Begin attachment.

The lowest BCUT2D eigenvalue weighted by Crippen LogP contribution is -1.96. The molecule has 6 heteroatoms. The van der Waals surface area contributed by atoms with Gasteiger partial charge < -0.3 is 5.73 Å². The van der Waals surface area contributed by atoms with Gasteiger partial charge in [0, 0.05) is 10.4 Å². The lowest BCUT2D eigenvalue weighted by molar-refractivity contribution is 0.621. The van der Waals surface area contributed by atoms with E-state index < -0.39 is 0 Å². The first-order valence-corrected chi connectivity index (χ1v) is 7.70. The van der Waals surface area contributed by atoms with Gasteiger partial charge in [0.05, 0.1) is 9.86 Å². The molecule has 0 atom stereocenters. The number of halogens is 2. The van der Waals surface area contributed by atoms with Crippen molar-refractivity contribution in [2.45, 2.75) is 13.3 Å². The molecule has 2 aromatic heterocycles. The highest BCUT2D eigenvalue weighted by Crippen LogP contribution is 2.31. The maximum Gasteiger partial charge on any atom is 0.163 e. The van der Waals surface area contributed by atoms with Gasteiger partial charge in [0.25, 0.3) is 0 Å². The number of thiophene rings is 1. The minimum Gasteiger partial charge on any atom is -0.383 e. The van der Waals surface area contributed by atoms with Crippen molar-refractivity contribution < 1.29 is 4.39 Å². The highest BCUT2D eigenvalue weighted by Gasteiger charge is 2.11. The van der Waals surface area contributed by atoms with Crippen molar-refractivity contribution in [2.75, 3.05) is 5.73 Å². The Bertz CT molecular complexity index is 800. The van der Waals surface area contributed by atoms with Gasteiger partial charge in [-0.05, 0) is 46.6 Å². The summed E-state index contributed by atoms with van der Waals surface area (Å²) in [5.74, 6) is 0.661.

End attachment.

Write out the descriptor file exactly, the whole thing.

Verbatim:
The lowest BCUT2D eigenvalue weighted by Crippen LogP contribution is -1.96. The molecule has 6 heteroatoms. The van der Waals surface area contributed by atoms with Gasteiger partial charge < -0.3 is 5.73 Å². The van der Waals surface area contributed by atoms with Gasteiger partial charge in [0, 0.05) is 10.4 Å². The lowest BCUT2D eigenvalue weighted by molar-refractivity contribution is 0.621. The van der Waals surface area contributed by atoms with E-state index < -0.39 is 0 Å². The first-order valence-corrected chi connectivity index (χ1v) is 7.70. The van der Waals surface area contributed by atoms with Gasteiger partial charge in [0.05, 0.1) is 9.86 Å². The molecule has 0 atom stereocenters. The number of halogens is 2. The van der Waals surface area contributed by atoms with Crippen molar-refractivity contribution in [2.45, 2.75) is 13.3 Å². The molecule has 2 aromatic heterocycles. The highest BCUT2D eigenvalue weighted by Crippen LogP contribution is 2.31. The maximum Gasteiger partial charge on any atom is 0.163 e. The van der Waals surface area contributed by atoms with Gasteiger partial charge in [0.25, 0.3) is 0 Å². The number of thiophene rings is 1. The minimum Gasteiger partial charge on any atom is -0.383 e. The van der Waals surface area contributed by atoms with Crippen molar-refractivity contribution < 1.29 is 4.39 Å². The highest BCUT2D eigenvalue weighted by Gasteiger charge is 2.11. The van der Waals surface area contributed by atoms with Crippen molar-refractivity contribution in [2.75, 3.05) is 5.73 Å². The Bertz CT molecular complexity index is 800. The van der Waals surface area contributed by atoms with Gasteiger partial charge in [-0.05, 0) is 46.6 Å². The summed E-state index contributed by atoms with van der Waals surface area (Å²) in [5.74, 6) is 0.661.